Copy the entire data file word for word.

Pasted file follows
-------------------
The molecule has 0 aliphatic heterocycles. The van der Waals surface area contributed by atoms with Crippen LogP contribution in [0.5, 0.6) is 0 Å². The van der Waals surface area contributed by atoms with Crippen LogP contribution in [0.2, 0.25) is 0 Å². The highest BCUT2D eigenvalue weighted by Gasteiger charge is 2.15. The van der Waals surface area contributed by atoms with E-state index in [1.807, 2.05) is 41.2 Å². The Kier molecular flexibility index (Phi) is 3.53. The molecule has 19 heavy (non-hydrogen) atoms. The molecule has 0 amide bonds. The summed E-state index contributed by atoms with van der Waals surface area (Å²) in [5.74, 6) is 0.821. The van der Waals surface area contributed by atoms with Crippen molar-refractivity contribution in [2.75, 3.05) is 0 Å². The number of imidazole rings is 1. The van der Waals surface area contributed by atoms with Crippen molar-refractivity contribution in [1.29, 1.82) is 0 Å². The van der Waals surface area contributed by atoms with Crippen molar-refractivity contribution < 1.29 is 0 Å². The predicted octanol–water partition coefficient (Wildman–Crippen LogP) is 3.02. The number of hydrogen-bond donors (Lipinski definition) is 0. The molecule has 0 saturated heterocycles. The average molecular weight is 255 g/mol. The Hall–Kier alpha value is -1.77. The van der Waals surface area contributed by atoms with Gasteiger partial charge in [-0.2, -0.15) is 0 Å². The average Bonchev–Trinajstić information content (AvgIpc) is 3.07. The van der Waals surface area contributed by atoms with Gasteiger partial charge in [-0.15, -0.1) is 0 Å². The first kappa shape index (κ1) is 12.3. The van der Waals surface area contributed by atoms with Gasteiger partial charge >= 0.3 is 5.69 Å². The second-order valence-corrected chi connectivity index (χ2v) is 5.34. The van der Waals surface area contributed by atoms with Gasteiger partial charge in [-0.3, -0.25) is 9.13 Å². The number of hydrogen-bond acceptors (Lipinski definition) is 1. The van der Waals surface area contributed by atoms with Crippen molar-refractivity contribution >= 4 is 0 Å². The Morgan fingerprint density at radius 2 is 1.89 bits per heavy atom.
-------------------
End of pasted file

The molecule has 0 aliphatic heterocycles. The van der Waals surface area contributed by atoms with Crippen LogP contribution in [0.5, 0.6) is 0 Å². The van der Waals surface area contributed by atoms with Crippen LogP contribution in [0.2, 0.25) is 0 Å². The highest BCUT2D eigenvalue weighted by Gasteiger charge is 2.15. The van der Waals surface area contributed by atoms with E-state index in [1.807, 2.05) is 41.2 Å². The Kier molecular flexibility index (Phi) is 3.53. The molecule has 19 heavy (non-hydrogen) atoms. The molecule has 0 amide bonds. The summed E-state index contributed by atoms with van der Waals surface area (Å²) in [5.74, 6) is 0.821. The van der Waals surface area contributed by atoms with Crippen molar-refractivity contribution in [2.75, 3.05) is 0 Å². The number of imidazole rings is 1. The van der Waals surface area contributed by atoms with Crippen molar-refractivity contribution in [1.29, 1.82) is 0 Å². The van der Waals surface area contributed by atoms with Crippen molar-refractivity contribution < 1.29 is 0 Å². The predicted octanol–water partition coefficient (Wildman–Crippen LogP) is 3.02. The number of hydrogen-bond donors (Lipinski definition) is 0. The molecule has 0 saturated heterocycles. The average molecular weight is 255 g/mol. The Hall–Kier alpha value is -1.77. The van der Waals surface area contributed by atoms with Gasteiger partial charge in [-0.2, -0.15) is 0 Å². The average Bonchev–Trinajstić information content (AvgIpc) is 3.07. The van der Waals surface area contributed by atoms with Gasteiger partial charge in [-0.15, -0.1) is 0 Å². The first kappa shape index (κ1) is 12.3. The van der Waals surface area contributed by atoms with Gasteiger partial charge >= 0.3 is 5.69 Å². The second-order valence-corrected chi connectivity index (χ2v) is 5.34. The van der Waals surface area contributed by atoms with Gasteiger partial charge in [-0.3, -0.25) is 9.13 Å². The number of hydrogen-bond acceptors (Lipinski definition) is 1. The van der Waals surface area contributed by atoms with Crippen molar-refractivity contribution >= 4 is 0 Å². The Morgan fingerprint density at radius 2 is 1.89 bits per heavy atom.